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Gerontol Geriatr Educ. 2017 Jul-Sep;38(3):257-270. doi: 10.1080/02701960.2015.1018514. Epub 2015 Feb 20.

Outcomes of a health coaching intervention delivered by medical students for older adults with uncontrolled type 2 diabetes.

Author information

1
a Comprehensive Cancer Center , The Ohio State University , Columbus , Ohio , USA.
2
b Department of Internal Medicine , College of Medicine , Columbus , Ohio , USA.
3
c Office of Medical Education , College of Medicine, The Ohio State University , Columbus , Ohio , USA.
4
d Department of Family Medicine , College of Medicine, The Ohio State University , Columbus , Ohio , USA.
5
e Office of Geriatrics , College of Medicine, The Ohio State University , Columbus , Ohio , USA.
6
f School of Medicine , University of California, San Francisco , San Francisco , California , USA.
7
g Department of Family Medicine , College of Medicine , Columbus , Ohio , USA.

Abstract

Effective strategies are needed to address the health behaviors of older patients with diabetes. One approach is health coaching, the practice of health education and health promotion through a structured partnership designed to enhance well-being and facilitate the achievement of individuals' health-related goals. The aim of this study was to describe the development of a pilot health coaching curriculum, investigate its effects on geriatric patient outcomes, and examine qualitative feedback by older patients and medical students to the curriculum. This mixed-methods study involved 29 first-year medical students randomly paired with 29 older adults with uncontrolled Type 2 diabetes. Health-related quality of life (HRQoL), stage of change movement, diabetes knowledge, locus of control, Body Mass Index (BMI), and glycosylated hemoglobin (HbA1c) were assessed. Focus groups were used to evaluate patients' and medical students' experiences. Results showed significant increases in patients' HRQoL and stage of change for exercise improved significantly over time. There were no significant changes in stage of change for healthy diet and medication, diabetes knowledge, BMI, and HbA1c from baseline to end of study. Focus group data indicated positive responses by older patients and the medical students. A health coaching curriculum may improve patient outcomes and can provide medical students the skills needed to provide compassionate care for geriatric patients.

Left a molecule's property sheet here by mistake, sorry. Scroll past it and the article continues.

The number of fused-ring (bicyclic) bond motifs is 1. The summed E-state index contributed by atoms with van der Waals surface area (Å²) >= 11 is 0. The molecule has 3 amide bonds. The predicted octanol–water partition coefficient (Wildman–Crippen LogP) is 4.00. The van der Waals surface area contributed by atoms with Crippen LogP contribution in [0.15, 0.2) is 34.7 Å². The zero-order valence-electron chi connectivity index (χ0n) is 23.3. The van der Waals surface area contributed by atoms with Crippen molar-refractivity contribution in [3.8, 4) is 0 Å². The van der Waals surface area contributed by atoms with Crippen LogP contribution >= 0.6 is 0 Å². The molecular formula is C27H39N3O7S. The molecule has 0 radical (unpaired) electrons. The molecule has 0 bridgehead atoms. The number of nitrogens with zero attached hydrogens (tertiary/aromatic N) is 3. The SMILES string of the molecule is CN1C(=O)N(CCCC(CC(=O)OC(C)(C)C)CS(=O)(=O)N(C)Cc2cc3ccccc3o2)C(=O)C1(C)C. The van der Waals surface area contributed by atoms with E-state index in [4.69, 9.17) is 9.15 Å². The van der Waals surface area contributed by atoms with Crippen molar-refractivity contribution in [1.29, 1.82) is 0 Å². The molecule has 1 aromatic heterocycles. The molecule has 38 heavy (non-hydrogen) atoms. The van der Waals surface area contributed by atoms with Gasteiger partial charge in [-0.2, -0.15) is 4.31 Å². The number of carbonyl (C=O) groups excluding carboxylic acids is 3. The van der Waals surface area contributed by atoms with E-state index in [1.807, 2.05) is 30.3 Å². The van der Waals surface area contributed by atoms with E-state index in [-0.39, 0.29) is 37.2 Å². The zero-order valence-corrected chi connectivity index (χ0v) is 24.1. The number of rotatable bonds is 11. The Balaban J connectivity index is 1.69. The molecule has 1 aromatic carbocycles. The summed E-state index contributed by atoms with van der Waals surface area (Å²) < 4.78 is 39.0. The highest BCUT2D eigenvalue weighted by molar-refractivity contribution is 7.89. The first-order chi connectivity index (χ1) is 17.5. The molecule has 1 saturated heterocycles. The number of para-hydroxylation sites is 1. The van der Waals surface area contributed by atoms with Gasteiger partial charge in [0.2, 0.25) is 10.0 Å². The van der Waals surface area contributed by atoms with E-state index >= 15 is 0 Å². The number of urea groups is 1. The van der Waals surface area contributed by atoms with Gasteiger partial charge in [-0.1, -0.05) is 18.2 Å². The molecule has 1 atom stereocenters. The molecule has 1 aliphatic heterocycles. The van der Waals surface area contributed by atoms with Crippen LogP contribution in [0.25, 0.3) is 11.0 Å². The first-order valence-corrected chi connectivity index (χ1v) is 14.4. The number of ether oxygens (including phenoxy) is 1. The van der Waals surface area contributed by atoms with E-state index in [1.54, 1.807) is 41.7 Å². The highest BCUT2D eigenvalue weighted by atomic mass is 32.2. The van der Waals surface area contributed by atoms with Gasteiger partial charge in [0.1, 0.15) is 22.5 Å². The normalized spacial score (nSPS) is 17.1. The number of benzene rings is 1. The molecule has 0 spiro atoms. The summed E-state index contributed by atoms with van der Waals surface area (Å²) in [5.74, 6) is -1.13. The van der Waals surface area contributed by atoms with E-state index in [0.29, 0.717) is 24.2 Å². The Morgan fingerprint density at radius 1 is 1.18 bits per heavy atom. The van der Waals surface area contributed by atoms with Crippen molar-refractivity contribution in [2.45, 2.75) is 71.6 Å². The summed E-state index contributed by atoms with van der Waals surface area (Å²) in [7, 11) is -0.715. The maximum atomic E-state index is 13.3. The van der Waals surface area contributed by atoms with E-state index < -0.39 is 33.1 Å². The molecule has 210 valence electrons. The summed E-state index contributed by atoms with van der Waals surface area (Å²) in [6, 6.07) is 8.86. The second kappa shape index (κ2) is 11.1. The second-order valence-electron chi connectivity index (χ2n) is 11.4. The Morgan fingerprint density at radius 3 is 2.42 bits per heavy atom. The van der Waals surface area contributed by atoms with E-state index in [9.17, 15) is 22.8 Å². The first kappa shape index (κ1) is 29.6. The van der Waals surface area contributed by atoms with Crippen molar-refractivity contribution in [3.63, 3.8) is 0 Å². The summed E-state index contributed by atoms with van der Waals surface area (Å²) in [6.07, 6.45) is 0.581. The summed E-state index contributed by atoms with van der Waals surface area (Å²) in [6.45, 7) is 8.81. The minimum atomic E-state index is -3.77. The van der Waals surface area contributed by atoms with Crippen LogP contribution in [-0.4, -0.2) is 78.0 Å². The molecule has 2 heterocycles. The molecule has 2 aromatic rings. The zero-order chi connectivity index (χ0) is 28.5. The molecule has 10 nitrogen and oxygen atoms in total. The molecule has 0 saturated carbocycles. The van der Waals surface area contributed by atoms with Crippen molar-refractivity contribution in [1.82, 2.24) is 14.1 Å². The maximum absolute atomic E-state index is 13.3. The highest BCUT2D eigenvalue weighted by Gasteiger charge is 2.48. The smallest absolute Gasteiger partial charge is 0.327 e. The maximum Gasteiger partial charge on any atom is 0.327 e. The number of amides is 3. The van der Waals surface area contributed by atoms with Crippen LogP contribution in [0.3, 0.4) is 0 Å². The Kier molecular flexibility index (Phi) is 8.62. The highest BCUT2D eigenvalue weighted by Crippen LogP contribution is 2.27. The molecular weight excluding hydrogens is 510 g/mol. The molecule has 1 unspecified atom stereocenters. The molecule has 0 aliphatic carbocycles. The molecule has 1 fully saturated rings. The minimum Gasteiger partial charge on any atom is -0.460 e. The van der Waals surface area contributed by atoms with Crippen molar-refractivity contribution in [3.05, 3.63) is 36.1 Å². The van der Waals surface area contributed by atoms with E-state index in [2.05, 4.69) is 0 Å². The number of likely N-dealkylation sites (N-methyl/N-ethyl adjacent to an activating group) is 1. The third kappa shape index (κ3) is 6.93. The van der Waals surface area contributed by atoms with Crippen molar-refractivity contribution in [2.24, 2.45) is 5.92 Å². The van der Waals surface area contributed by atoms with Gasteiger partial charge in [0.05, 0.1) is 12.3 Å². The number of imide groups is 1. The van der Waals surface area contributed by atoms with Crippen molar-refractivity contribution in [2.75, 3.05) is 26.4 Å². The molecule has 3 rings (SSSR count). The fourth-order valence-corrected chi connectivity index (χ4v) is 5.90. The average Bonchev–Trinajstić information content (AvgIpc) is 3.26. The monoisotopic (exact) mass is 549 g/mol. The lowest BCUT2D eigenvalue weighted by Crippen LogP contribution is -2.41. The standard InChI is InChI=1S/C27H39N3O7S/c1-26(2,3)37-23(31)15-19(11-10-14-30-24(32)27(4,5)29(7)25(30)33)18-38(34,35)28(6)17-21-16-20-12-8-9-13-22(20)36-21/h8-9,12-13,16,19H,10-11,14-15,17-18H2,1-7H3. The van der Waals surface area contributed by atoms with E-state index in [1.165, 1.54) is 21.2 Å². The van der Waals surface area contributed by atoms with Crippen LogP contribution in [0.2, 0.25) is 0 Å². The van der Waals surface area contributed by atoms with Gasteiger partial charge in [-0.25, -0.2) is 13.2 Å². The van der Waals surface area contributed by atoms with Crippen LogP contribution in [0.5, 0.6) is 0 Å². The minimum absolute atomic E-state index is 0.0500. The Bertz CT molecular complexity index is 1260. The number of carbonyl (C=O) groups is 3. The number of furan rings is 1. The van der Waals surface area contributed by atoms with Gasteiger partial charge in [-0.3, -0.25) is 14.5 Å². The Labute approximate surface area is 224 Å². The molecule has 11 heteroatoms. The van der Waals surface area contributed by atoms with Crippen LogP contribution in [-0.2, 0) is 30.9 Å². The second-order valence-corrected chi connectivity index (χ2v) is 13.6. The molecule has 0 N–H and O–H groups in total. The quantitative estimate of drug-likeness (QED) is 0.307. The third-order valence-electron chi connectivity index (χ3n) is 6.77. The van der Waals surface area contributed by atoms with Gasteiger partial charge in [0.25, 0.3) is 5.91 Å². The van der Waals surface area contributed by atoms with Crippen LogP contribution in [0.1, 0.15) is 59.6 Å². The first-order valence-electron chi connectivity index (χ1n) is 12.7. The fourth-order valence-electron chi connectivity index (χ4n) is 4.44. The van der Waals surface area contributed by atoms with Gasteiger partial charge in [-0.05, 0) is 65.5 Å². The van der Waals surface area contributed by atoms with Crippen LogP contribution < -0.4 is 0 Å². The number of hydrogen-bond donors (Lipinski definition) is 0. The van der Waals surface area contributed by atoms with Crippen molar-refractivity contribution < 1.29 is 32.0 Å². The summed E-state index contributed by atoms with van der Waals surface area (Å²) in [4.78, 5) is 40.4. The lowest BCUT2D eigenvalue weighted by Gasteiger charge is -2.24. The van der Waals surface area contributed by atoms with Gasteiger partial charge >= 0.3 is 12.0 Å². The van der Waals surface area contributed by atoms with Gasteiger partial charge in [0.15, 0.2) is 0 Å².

KEYWORDS:

Geriatric education; diabetes mellitus; medical students; quality of life; stages of change

PMID:
25701102
PMCID:
PMC4545471
DOI:
10.1080/02701960.2015.1018514
[Indexed for MEDLINE]
Free PMC Article

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